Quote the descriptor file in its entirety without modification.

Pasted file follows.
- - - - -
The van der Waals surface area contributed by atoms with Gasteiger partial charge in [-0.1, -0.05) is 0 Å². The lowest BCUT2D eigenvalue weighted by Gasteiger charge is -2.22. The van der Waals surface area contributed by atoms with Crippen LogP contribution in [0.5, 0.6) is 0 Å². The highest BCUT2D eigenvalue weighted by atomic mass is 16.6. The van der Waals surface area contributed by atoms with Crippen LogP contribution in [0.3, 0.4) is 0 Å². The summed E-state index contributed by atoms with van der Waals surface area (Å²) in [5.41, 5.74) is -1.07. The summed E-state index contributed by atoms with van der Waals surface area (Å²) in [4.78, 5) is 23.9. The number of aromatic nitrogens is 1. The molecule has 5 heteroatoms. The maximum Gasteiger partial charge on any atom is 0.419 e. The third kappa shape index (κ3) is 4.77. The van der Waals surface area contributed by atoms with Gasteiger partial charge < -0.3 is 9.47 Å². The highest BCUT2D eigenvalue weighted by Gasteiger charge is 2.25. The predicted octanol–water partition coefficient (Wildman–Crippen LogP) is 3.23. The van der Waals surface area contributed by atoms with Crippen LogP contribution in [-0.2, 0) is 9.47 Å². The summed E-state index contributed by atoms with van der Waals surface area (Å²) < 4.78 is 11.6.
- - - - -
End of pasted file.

The van der Waals surface area contributed by atoms with Gasteiger partial charge in [-0.1, -0.05) is 0 Å². The lowest BCUT2D eigenvalue weighted by Gasteiger charge is -2.22. The van der Waals surface area contributed by atoms with Crippen LogP contribution in [0.5, 0.6) is 0 Å². The highest BCUT2D eigenvalue weighted by atomic mass is 16.6. The van der Waals surface area contributed by atoms with Crippen LogP contribution in [0.3, 0.4) is 0 Å². The summed E-state index contributed by atoms with van der Waals surface area (Å²) in [5.41, 5.74) is -1.07. The summed E-state index contributed by atoms with van der Waals surface area (Å²) in [4.78, 5) is 23.9. The number of aromatic nitrogens is 1. The molecule has 5 heteroatoms. The maximum Gasteiger partial charge on any atom is 0.419 e. The third kappa shape index (κ3) is 4.77. The van der Waals surface area contributed by atoms with Gasteiger partial charge < -0.3 is 9.47 Å². The highest BCUT2D eigenvalue weighted by Gasteiger charge is 2.25. The predicted octanol–water partition coefficient (Wildman–Crippen LogP) is 3.23. The van der Waals surface area contributed by atoms with Crippen LogP contribution in [-0.2, 0) is 9.47 Å². The summed E-state index contributed by atoms with van der Waals surface area (Å²) < 4.78 is 11.6.